Fresh off winning the 2020 AFF Championship with Thailand and being crowned as the tournament’s best player, Chanathip Songkrasin – arguably the best Southeast Asian player right now – landed himself a huge move, swapping Hokkaido Consadole Sapporo for Kawasaki Frontale as the winger joined the reigning J1 champions for a sizeable fee.
Former BEC Tero Sasana and Muangthong United winger Chanathip had been a trailblazer of sorts for Southeast Asian players, with the pocket rocket having shown the world that players from Southeast Asia can indeed thrive in higher levels of competition, such as the J1 League, a league that has been touted as being one of the best in Asia.
Chanathip’s success with Consadole – with whom he had initially joined on loan from Muangthong – inspired clubs from other regions to look towards Southeast Asian talent. The likes of Theerathon Bunmathan, Thitiphan Puangchan, Sittichok Paso, Hadi Fayyadh, Anders Aplin, and Dang Van Lam had joined Japanese clubs with mixed successes since Chanathip’s arrival in Sapporo back in 2017, while the likes of Asnawi Mangkualam and Sasalak Haiprakhon were snapped up by South Korean clubs, albeit with the latter being only on a loan deal. Last but not least, the likes of Egy Maulana Vikri, Witan Sulaeman, and Luqman Hakim had broken their way into European football.
In his four years with Consadole, Chanathip had scored 15 goals and created 22 assists from 123 appearances, cementing himself in the club’s folklore as a result. This inevitably attracted the attention of bigger fishes and Kawasaki, the kingpin of J1 football in recent times, were the ones who managed to entice Chanathip away from Consadole.
It was reported that Kawasaki had to shell out around Є3.5 million for Chanathip’s services, the highest domestic transfer fee ever paid in J1 history.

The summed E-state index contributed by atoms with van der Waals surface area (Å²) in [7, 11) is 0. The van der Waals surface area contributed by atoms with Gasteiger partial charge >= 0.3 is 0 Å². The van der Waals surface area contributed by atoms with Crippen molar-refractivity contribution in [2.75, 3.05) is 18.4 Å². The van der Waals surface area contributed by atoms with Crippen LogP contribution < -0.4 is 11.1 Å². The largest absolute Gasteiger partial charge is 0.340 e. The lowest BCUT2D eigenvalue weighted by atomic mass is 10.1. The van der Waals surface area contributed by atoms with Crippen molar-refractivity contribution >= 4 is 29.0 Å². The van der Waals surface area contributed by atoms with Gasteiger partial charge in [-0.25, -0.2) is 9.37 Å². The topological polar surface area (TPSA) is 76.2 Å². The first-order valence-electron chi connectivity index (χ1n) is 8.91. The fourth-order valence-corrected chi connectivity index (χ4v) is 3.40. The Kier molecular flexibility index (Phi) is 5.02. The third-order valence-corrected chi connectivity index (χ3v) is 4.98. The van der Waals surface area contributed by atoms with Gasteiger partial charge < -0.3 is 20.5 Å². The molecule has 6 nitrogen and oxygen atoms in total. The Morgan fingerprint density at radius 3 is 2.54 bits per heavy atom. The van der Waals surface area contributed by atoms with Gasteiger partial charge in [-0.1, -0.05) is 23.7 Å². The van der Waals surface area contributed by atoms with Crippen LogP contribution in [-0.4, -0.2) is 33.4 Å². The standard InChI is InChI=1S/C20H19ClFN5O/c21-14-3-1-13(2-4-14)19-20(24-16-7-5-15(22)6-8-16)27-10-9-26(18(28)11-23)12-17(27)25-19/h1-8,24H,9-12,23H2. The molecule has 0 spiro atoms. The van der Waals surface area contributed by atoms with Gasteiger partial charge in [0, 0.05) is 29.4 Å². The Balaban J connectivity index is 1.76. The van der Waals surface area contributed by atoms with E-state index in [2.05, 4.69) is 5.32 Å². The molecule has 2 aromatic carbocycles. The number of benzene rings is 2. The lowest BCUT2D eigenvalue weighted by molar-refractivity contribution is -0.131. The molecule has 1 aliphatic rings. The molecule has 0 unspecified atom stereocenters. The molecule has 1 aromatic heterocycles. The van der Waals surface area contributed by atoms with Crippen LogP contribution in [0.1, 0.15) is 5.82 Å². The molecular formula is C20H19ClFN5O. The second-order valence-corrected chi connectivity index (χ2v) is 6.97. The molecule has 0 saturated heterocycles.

With Kaoru Mitoma now gone to Brighton & Hove Albion, Kawasaki felt that Chanathip would do well to succeed the talismanic young talent in Toru Oniki’s starting lineup. Operating down the wings, the Thai international would hopefully provide some excellent balls to Leandro Damiao up front, or even tear opposition defenses to pieces by himself.
“I’m grateful for this opportunity to play with a team of Kawasaki Frontale’s stature,” Chanathip said as quoted from Goal Indonesia, “I want to make good use of this opportunity that I have and do my best to contribute for the team both on and off the pitch.”
By joining Kawasaki, Chanathip had also given himself an opportunity to play in the AFC Champions League, Asia’s premier club competition. With all of his mercurial talent, Chanathip’s last bow in the ACL happened back in 2017, while he was still at Muangthong. Chanathip’s move to Kawasaki would give him another shot to impress in the highest stage of Asian club football, just as he did in both the J1 or with his national team.